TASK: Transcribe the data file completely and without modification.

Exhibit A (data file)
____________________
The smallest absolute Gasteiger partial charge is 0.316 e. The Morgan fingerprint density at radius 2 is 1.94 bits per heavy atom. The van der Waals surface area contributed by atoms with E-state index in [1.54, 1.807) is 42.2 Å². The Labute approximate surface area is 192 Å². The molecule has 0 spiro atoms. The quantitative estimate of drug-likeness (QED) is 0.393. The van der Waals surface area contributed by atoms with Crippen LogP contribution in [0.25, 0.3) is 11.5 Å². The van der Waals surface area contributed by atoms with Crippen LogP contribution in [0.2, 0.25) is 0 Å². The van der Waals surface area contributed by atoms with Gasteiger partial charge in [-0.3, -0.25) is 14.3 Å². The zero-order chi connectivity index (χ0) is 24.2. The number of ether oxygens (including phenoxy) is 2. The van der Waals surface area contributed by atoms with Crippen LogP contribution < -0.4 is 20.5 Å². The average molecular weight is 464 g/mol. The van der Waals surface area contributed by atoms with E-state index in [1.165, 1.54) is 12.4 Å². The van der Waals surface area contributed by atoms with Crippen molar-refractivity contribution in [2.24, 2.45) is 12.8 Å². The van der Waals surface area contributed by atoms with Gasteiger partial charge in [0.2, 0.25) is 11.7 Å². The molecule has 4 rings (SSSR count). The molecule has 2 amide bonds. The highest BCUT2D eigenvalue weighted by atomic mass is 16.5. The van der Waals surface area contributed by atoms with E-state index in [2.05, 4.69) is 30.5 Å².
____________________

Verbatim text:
The smallest absolute Gasteiger partial charge is 0.316 e. The Morgan fingerprint density at radius 2 is 1.94 bits per heavy atom. The van der Waals surface area contributed by atoms with E-state index in [1.54, 1.807) is 42.2 Å². The Labute approximate surface area is 192 Å². The molecule has 0 spiro atoms. The quantitative estimate of drug-likeness (QED) is 0.393. The van der Waals surface area contributed by atoms with Crippen LogP contribution in [0.25, 0.3) is 11.5 Å². The van der Waals surface area contributed by atoms with Crippen LogP contribution in [0.2, 0.25) is 0 Å². The van der Waals surface area contributed by atoms with Gasteiger partial charge in [-0.3, -0.25) is 14.3 Å². The zero-order chi connectivity index (χ0) is 24.2. The number of ether oxygens (including phenoxy) is 2. The van der Waals surface area contributed by atoms with Crippen LogP contribution < -0.4 is 20.5 Å². The average molecular weight is 464 g/mol. The van der Waals surface area contributed by atoms with E-state index in [1.165, 1.54) is 12.4 Å². The van der Waals surface area contributed by atoms with Crippen molar-refractivity contribution in [2.24, 2.45) is 12.8 Å². The van der Waals surface area contributed by atoms with Gasteiger partial charge in [0.2, 0.25) is 11.7 Å². The molecule has 4 rings (SSSR count). The molecule has 2 amide bonds. The highest BCUT2D eigenvalue weighted by atomic mass is 16.5. The van der Waals surface area contributed by atoms with E-state index in [2.05, 4.69) is 30.5 Å².